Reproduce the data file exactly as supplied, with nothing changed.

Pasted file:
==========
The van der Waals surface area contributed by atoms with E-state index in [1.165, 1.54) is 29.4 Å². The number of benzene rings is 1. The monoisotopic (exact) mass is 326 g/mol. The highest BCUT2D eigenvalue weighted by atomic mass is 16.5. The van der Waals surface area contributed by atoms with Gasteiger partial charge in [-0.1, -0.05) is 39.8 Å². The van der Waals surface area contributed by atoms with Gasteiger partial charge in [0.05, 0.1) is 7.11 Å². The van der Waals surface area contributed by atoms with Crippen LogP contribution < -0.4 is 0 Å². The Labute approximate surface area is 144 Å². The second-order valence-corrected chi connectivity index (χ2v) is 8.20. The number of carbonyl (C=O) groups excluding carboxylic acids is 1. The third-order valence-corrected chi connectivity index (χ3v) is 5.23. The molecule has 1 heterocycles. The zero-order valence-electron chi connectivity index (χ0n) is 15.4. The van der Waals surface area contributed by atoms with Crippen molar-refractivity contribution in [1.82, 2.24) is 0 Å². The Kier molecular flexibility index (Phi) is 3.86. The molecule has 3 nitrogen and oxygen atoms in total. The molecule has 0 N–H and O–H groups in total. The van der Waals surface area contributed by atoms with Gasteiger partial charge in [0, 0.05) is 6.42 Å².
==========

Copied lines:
The van der Waals surface area contributed by atoms with E-state index in [1.165, 1.54) is 29.4 Å². The number of benzene rings is 1. The monoisotopic (exact) mass is 326 g/mol. The highest BCUT2D eigenvalue weighted by atomic mass is 16.5. The van der Waals surface area contributed by atoms with Gasteiger partial charge in [-0.1, -0.05) is 39.8 Å². The van der Waals surface area contributed by atoms with Gasteiger partial charge in [0.05, 0.1) is 7.11 Å². The van der Waals surface area contributed by atoms with Crippen LogP contribution < -0.4 is 0 Å². The Labute approximate surface area is 144 Å². The second-order valence-corrected chi connectivity index (χ2v) is 8.20. The number of carbonyl (C=O) groups excluding carboxylic acids is 1. The third-order valence-corrected chi connectivity index (χ3v) is 5.23. The molecule has 1 heterocycles. The zero-order valence-electron chi connectivity index (χ0n) is 15.4. The van der Waals surface area contributed by atoms with Crippen molar-refractivity contribution in [1.82, 2.24) is 0 Å². The Kier molecular flexibility index (Phi) is 3.86. The molecule has 3 nitrogen and oxygen atoms in total. The molecule has 0 N–H and O–H groups in total. The van der Waals surface area contributed by atoms with Gasteiger partial charge in [0, 0.05) is 6.42 Å².